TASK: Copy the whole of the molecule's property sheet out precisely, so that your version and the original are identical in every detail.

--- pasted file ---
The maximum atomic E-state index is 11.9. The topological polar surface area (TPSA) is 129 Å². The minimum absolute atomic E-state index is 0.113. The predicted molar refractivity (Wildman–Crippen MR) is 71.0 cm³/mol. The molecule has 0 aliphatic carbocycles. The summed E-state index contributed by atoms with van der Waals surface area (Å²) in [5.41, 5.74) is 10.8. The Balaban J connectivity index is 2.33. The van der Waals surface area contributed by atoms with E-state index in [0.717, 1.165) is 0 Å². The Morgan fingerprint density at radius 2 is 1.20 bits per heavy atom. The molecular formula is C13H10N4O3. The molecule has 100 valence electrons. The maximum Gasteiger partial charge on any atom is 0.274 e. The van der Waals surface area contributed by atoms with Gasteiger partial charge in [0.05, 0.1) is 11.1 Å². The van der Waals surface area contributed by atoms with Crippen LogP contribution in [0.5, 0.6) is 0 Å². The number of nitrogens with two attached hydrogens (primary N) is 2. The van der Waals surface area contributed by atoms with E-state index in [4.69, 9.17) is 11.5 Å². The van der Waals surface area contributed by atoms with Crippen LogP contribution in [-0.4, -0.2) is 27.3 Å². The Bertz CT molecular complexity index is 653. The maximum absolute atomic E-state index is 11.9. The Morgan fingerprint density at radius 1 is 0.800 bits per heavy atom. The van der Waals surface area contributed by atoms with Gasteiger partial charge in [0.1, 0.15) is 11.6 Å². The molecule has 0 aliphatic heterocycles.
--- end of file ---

The maximum atomic E-state index is 11.9. The topological polar surface area (TPSA) is 129 Å². The minimum absolute atomic E-state index is 0.113. The predicted molar refractivity (Wildman–Crippen MR) is 71.0 cm³/mol. The molecule has 0 aliphatic carbocycles. The summed E-state index contributed by atoms with van der Waals surface area (Å²) in [5.41, 5.74) is 10.8. The Balaban J connectivity index is 2.33. The van der Waals surface area contributed by atoms with E-state index in [0.717, 1.165) is 0 Å². The Morgan fingerprint density at radius 2 is 1.20 bits per heavy atom. The molecular formula is C13H10N4O3. The molecule has 100 valence electrons. The maximum Gasteiger partial charge on any atom is 0.274 e. The van der Waals surface area contributed by atoms with Gasteiger partial charge in [0.05, 0.1) is 11.1 Å². The van der Waals surface area contributed by atoms with Crippen LogP contribution in [0.5, 0.6) is 0 Å². The number of nitrogens with two attached hydrogens (primary N) is 2. The van der Waals surface area contributed by atoms with E-state index in [4.69, 9.17) is 11.5 Å². The van der Waals surface area contributed by atoms with Crippen LogP contribution in [-0.4, -0.2) is 27.3 Å². The Bertz CT molecular complexity index is 653. The maximum absolute atomic E-state index is 11.9. The Morgan fingerprint density at radius 1 is 0.800 bits per heavy atom. The van der Waals surface area contributed by atoms with Gasteiger partial charge in [0.1, 0.15) is 11.6 Å². The molecule has 0 aliphatic heterocycles.